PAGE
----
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Sarah Pfatteicher and Xiao-Lin Wu win UW academic staff excellence awards

Sarah Phatteicher and Xiao-Lin Wu were among eight from campus to receive of 2012 UW-Madison academic staff awards. Pfatteicher, interim associate dean of the College of Agricultural and Life Sciences Undergraduate Program, received the WAA Alumni Association Award for Excellence in Leadership. Wu, computational geneticist and associate researcher, Department of Dairy Science, earned the Chancellor’s Award for Excellence in Research: Critical Research Support.

Here are their profiles from last week’s award announcement:

In a short time, Sarah Pfatteicher has gained a strong reputation as a creative, natural leader. When it came time for the CALS curriculum to have its first overhaul in 25 years, Pfatteicher was tabbed to lead the project. The new structure streamlines the coursework from 74 curricular paths to 23 and makes academic standards more clear, all while still giving students flexibility to achieve their educational goals, say Robert O. Ray, professor emeritus of forest and wildlife ecology, and Daniel M. Schaefer, chair of the Department of Animal Science.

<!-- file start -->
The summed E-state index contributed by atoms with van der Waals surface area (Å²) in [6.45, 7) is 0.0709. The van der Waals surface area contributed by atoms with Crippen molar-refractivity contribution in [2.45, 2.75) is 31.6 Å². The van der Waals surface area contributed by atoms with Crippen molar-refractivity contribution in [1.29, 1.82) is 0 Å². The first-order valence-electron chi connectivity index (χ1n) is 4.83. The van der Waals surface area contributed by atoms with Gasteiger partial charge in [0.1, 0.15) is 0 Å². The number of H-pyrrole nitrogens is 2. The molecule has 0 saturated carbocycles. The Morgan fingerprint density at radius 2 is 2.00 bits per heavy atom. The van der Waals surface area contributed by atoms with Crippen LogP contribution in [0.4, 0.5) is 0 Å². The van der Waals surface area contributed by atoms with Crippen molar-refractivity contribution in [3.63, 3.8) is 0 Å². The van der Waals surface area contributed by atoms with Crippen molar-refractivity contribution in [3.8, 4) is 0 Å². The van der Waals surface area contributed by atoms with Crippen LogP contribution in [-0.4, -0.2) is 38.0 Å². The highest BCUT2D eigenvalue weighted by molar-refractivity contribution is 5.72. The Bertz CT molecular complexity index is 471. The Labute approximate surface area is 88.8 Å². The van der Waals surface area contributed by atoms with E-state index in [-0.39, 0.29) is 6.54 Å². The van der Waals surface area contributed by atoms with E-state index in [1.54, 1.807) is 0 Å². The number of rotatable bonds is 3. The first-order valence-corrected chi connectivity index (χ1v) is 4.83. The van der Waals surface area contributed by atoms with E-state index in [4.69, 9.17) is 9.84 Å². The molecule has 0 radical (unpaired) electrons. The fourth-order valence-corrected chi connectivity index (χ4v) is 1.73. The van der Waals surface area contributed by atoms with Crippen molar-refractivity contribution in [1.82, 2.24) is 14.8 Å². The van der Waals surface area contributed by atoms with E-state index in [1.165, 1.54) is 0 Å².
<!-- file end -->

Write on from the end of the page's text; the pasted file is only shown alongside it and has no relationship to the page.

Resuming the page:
Pfatteicher has completed a body of scholarly work while serving in leadership roles, and in addition to her work at CALS, she has been an important contributor to university projects as varied as reaccreditation and emergency response planning.

“Sarah is a person who goes above and beyond the call to consistently find the best solution to issues involving undergrads at this university and is essential to our core mission in education,” says Nick Balster, associate professor of soil science.

 

Xiao-Lin Wu came to the university as post-doctoral associate in 2005, is key to making the UW-Madison dairy animal genetics group highly productive. In addition to carrying out his own research, Wu provides computational and statistical support to more than 60 graduate students, post-doctoral students and visiting scientists, and offers technical assistance to more than a dozen faculty members in a range of departments.

Wu is known among his colleagues for being conscientious, bringing a strong work ethic and not being afraid to take on new problems. When George Shook, professor emeritus of dairy science, asked for help with a genetics study, Wu responded not only with a straightforward data analysis, but data analyzed by three methods. He followed up with a draft manuscript, Shook says.

“We cannot overstate Dr. Wu’s contributions to the UW Department of Dairy Science, because our programs would not be as successful and productive without his excellent support,” says Daniel Gianola, Sewall Wright Professor of Animal Breeding and Genetics.

 

 

 

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